ROAR

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THINK DIFFERENTLY, SPEAK CLEARLY

By Lorna O’Hara

It’s great to have a space to write where I’m not fenced in by citations and footnotes. As a PhD student I feel like I rarely get the chance to write freely. I feel like every word has to be referenced and that everything I say has to be relevant or “contributing” to some grand theory. It’s refreshing to have somewhere I can let my ideas flow and take shape in my own voice.

Doing a PhD is hard, not only because it’s a mental marathon, but because nobody has a clue what it is you actually do. That’s probably because you don’t really know that yourself either. Then add in a subject like Geography, which can be pretty much anything you want it to be, and you really get a lot of confused looks. Even within Geography I work within a rather marginal field and use feminist methodologies, which challenge the idea of objectivity in favour of lived experience. Whilst what I do is actually a social science, because of what I study, i.e. creative practices and feminist activism, it’s seen as more “arty”. And arty means more feminine. And, of course, feminine means it has less value. This knocks what I do even further down on the “hierarchy” of sciences. In fact, all throughout my brother’s PhD in what is often called the “hard sciences”, my dad always referred to what he did as “work”, whilst referring to what I did as “school”.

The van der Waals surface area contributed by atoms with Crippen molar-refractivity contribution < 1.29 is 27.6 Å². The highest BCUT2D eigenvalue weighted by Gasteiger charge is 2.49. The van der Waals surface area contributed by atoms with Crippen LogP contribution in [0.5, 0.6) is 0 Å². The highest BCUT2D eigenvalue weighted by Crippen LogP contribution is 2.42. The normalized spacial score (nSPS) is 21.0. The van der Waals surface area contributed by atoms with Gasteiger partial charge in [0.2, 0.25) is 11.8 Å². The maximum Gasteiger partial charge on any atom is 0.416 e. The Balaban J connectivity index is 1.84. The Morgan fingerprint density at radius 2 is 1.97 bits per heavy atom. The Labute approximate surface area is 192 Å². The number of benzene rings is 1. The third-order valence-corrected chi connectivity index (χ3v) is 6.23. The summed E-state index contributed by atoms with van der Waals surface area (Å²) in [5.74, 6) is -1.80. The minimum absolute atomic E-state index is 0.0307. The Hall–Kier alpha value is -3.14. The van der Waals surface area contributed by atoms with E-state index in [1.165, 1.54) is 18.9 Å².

A lot of the theories behind feminist methodologies are founded on the idea that research should effect practical change. To me, it makes absolutely no sense to produce knowledge that only the privileged few have access to. To write in a language that makes me, a native speaker of English, have to pull out the dictionary just to understand what’s being said. Too many people write in a way that attempts to cloak what they’re saying in some sort of academic mysticism. As a feminist, that seems completely counter-productive. Challenging the status quo does not mean you have to makes things more complicated for yourself or others. Look at the world we’re in, a world where a known sexual predator is the president of the most powerful country in the world. A world where 1 in 3 women will be sexually harassed in her lifetime. A world where 82% of the world’s wealth belongs to 1% of the world’s population.  I feel like a huge part of our problem is that we haven’t been able to get our ideas out of the university and into the streets. We need to change this, but to do that I think we need to communicate better, with each other and with others whose hearts and minds we have yet to win over. We can think differently, but we need to make sure we speak clearly too.